Scottish Fairy and Folk Tales
He promised that if she became his wife, he would love her and care for her and make her happy each day of her life.
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They married and had seven fine children. The fisherman loved his wife, and she grew fond of him. But every night she slid from her marriage bed to stand on the shore, gazing out at the water and mourning her lost home. The fisherman lay sleepless in the empty bed, the stolen skin beneath him. One day their youngest son was exploring the house, and found the sealskin under the bed. He brought it to his mother and asked her, what was this strange thing, so soft and smelling of the sea? The selkie kissed her children goodbye, slid on her true skin, and went home. When the fisherman came back to the cottage, his children were fast asleep and stew bubbled on the fire — but his wife was gone.
Category:Scottish fairy tales - Wikipedia
Fear shivered through him and he threw open the wooden box. It was empty, and with it his heart emptied too. In time he learned to live a good life with his home and his children. But sometimes, late at night, he slid from his bed to gaze out at the water and mourn his lost love.
Women from the sea are often portrayed as sad and ultimately benevolent creatures — but not all of them! In Scottish folklore, mermaids are often proud and vengeful. To me, this is much more interesting than the virtuous and self-sacrificing creature from the Hans Christian Anderson story.
There was a grand house, and inside it lived a wealthy couple, and outside it was a large black rock. The rock was worn to gleaming by the generations of mermaids who slid up on it to sing every night. Though the sound was eerie, the couple grew to enjoy it as a lullaby. But that changed when they had a child. The baby slept fine during the day, but as soon as the mermaid began to sing, the child opened its tiny pink mouth and cried loud enough to wake the whole island. All night the mermaid sang, and all night the baby wailed. He asked her, as politely as he could, to stop.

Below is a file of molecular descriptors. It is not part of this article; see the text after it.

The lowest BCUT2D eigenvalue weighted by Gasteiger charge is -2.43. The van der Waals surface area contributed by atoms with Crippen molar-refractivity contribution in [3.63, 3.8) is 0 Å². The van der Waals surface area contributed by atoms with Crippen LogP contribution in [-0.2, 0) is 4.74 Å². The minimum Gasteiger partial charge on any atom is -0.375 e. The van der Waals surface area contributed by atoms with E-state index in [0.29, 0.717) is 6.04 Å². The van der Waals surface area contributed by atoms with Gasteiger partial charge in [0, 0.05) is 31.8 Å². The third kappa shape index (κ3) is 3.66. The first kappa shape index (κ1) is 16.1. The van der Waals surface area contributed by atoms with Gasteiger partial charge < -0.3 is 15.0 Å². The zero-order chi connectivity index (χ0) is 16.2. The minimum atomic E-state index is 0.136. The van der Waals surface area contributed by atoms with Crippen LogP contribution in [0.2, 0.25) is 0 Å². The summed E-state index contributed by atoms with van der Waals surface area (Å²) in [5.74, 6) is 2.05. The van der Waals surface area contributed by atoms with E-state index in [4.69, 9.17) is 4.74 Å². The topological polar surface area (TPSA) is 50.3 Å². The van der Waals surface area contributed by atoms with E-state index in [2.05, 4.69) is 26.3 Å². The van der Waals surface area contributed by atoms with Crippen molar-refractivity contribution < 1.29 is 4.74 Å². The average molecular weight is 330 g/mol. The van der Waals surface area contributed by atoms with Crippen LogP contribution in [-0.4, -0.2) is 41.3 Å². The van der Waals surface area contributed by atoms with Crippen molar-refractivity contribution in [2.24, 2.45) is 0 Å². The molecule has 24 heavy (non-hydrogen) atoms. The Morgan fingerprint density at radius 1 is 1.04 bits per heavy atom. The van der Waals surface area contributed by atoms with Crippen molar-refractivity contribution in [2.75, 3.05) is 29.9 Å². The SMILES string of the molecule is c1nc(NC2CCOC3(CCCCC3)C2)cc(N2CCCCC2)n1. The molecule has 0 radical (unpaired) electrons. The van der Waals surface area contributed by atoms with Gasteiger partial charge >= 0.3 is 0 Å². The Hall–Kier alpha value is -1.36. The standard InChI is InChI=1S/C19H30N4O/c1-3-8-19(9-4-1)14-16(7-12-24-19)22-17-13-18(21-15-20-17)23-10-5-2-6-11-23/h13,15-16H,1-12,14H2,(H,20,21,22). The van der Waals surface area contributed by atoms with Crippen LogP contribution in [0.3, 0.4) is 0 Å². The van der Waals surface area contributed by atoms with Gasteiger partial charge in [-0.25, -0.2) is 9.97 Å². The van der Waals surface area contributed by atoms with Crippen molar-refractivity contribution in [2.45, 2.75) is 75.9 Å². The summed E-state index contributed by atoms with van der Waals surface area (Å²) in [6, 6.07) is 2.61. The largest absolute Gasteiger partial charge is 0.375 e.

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Overview Scottish Fairy and Folk Tales is a timeless collection of Scottish folklore, legends, and tales which will appeal to readers of all ages. Here you will find stories of the fantastic, the supernatural, the cunning, the hilarious, and the gifted-all finely representative of the Scottish people in all their mannerisms.
Here one can meet the mythical kelpy-a supernatural water horse that was said to haunt Scotland's lochs and lonely rivers. The reader will also meet the bogle ghost, giants, mythical beasts-and a comical lamb which seeks to please its master, even to the cooking pot The stories in this classic volume were compiled from oral traditions and the oldest Scottish writings.
Rarely has such a pleasing and complete overview of traditional Scottish folklore ever seen the light of day. Now fully reset, complete with its original beautiful illustrations. Text Appearing Before Image: s he had thechance, you may rely on it.
Scottish Folktales and Legends
So Duncan went to the recess in the wall wherethe little window was, and where he saw the Troll-wifes bed lying in an untidy heap on the ground,and while the old Troll was busily engaged in reddingup the large chamber, he whistled softly to theThunder-pig outside. It came to the window, andlifting it in through the wattles, he made it lie downin the bedclothes.
He then bade the Thunder-pig lie still,and not move till he got the word. Oh my!
See a Problem?
Theressomething strange asleep in the bed; it must surelybe your wife come back unknown to you. Good life! Come,you wont mind putting on my clothes and pretendingto be me for a bit while I hide. Yes, do; Ill makeit worth your while, and she will be that terriblewhen she wakes; oh, I think I shall have a fit!
Ill tell you a muchbetter plan; its the very chance for you.
Take my word for it, you wonthear any more on the subject. Think so? Im not so sure;shes so revengeful. I say so; Ill stakemy life on it if it dont succeed, or if you have an-other row with your wife after you have done so.